In the afternoon, CNN arrives to interview me as a preview to the Salone. The cameraman follows me as I tour the space and explain our exhibition for the show. Naturally, the cameraman has to walk backwards to film and his soundman keeps an eye on the path. He gives the Rolls-Royce a wide berth as, although the car is not nearly the most expensive piece in the space, it generates more respect than my exclusive designs. Anyway, the cameraman probably didn’t anticipate that there might be a washing line attached to the car, and as I am passionately explaining the new gumball machine that I’ve created, he stumbles over the line and, with a dramatic scream, crashes to the ground with his camera still on his shoulder. I think it is Kazoe who laughs first, but within seconds the entire crew, including the team from CNN, crack up at this ridiculously slapstick scene. The cameraman also sees the funny side and says he hopes it won’t be cut from the montage. I can’t wait to see it…
The weekend gets off to quite a start. Tonight we have planned an exclusive preview of our show for the Salone for a small group of invited guests. But somehow word has got out that the “Baas exhibition circus” is in town; we knew that there was a buzz about it but we were in the dark as to its full extent. Even though we invited only 100 people, more than 1,000 turn up. OK, it might have something to do with the live performance by Eros Ramazzotti, who’s a good friend of one of the crew and wanted to play for us.
As everybody knows, when there’s one celebrity in the house, more will follow. So soon we are playing host to Brad Pitt, Rick Astley, Leslie Nielsen and many Italians I’ve never heard of, but who act as if they’re famous, too. It’s a nice evening, but I sense a strange vibe in the air – a promise that the evening will get better later on.
Eros takes a break, has a drink with us and gets talking to Angus Young, guitarist of AC/DC. This is the pivotal moment of the party. Angus proposes they “rock the place up a little” and you can see the excitement in Eros’s eyes. Together they come back on stage and do exactly that. They blow away the cheesy “we’re all at a cool private party where Eros Ramazzotti is playing” atmosphere and inject some real rock ’n’ roll into proceedings. A few people leave but the main group stays; everybody takes off the “mask” they are wearing and magic creeps into the air.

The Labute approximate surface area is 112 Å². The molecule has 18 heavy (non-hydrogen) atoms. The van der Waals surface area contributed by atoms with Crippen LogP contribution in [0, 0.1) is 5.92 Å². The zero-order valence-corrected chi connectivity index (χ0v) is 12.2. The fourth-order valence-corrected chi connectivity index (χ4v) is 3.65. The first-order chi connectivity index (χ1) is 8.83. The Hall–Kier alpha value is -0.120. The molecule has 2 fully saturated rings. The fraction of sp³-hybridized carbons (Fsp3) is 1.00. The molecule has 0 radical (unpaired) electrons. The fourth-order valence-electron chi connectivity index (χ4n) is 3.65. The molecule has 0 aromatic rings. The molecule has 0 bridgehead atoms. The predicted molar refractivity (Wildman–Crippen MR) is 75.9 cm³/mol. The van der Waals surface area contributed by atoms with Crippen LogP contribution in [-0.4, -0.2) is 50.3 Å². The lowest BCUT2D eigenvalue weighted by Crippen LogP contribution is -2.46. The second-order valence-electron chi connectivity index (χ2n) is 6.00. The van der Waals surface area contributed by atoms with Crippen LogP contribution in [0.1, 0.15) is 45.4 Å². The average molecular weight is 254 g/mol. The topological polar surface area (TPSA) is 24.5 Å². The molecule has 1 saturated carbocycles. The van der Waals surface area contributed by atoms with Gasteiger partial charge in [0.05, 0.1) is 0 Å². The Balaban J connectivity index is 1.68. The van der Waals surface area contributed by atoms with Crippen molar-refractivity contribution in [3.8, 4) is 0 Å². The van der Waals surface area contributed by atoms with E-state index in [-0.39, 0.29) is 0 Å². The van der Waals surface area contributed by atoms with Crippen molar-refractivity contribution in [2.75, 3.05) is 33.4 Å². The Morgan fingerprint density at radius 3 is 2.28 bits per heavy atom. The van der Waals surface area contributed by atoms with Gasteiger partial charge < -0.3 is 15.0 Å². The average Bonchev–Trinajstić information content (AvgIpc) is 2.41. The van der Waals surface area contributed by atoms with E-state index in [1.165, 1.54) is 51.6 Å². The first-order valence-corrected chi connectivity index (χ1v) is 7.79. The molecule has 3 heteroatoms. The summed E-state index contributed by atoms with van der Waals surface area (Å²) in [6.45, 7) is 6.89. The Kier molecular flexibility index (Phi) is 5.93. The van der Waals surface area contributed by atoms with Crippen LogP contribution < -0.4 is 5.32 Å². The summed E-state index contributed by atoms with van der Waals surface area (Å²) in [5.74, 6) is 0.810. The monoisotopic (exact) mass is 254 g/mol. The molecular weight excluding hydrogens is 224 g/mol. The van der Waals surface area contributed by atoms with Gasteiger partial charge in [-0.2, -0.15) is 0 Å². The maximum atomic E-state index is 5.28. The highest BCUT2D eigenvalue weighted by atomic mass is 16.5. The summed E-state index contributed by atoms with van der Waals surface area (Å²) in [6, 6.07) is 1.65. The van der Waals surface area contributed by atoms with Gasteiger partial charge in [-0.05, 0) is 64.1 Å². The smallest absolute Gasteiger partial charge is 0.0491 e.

One of Holland’s most senior politicians, who I suspect only came to the party for promotional reasons, goes totally wild. I don’t want to reveal any state secrets here, but he knows how to move to the music. Then Rick Astley discovers our fairground rides. For our exhibition we have modified a merry-go-round and given it new designs that also move faster so that it’s more like a rodeo. Everybody wants a go. So while Eros and Angus play, Rick makes his debut on the rodeo. He goes wild and the crowd cheers him on. The highlight is when his wig falls off (I didn’t know he had one) and he just keeps on riding without a care.
From that moment on, the wig becomes the centrepiece. Everybody wants to put it on to take a picture. We’ve been taking selfies for our Facebook page all week but have been much too busy to actually post them – but the pictures of tonight are too funny not to publish.
The party dies down and finally we are ready for the Salone Internazionale del Mobile
About Maarten Baas
Dutch designer Maarten Baas was born in Arnsberg, Germany, in 1978 but moved to The Netherlands in 1979, where he grew up. Upon graduating from high school in 1995 he began his studies at the prestigious Design Academy Eindhoven. Baas designed the candleholder Knuckle, which was taken into production by Pols’ Potten, while he was still studying. In 2000 he studied for several months at the Politecnico di Milano, in Milan.
In June 2002 he graduated from the Design Academy Eindhoven with two concepts. One of them being the now famous and widely recognised Smoke series, for which Baas charred furniture and treated the torched skeletons with a coating, that turned them into useable pieces of furniture again. As an iconic collection of modern design, Smoke has been taken into several permanent collections of museums including the Victoria & Albert Museum, Groninger Museum and Montreal Museum of Fine Arts.
In 2005 Baas began collaborating with Bas den Herder, who is now responsible for the production and development of almost all of Baas’s designs. The founding of studio Baas & Den Herder made it possible to further work out Maarten’s unique, handmade pieces and to produce them on a larger scale. This new collaboration also allows Baas to take on even more ambitious projects for hotels, restaurants, galleries, museums and private commissioners from all over the world.
Since then, Baas has started working with other labels including Moooi, Skitsch and Established & Sons. Private commissioners include Adam Lindemann, Brad Pitt, Fabio Novembre, Ian Schrager, Li Edelkoort, Michael Ovitz and John McEnroe. Collaborations include companies such as Morgane Hotel Group and Dom Ruinart, galleries such as Galleria Rossana Orlandi (Milan), Cibone (Tokyo) and Moss (NY), and many museums.
At the end of 2009, Baas was the youngest designer ever to be recognised as Designer of the Year during Design Miami.
Baas lives and works on a farm in the countryside near Hertogenbosch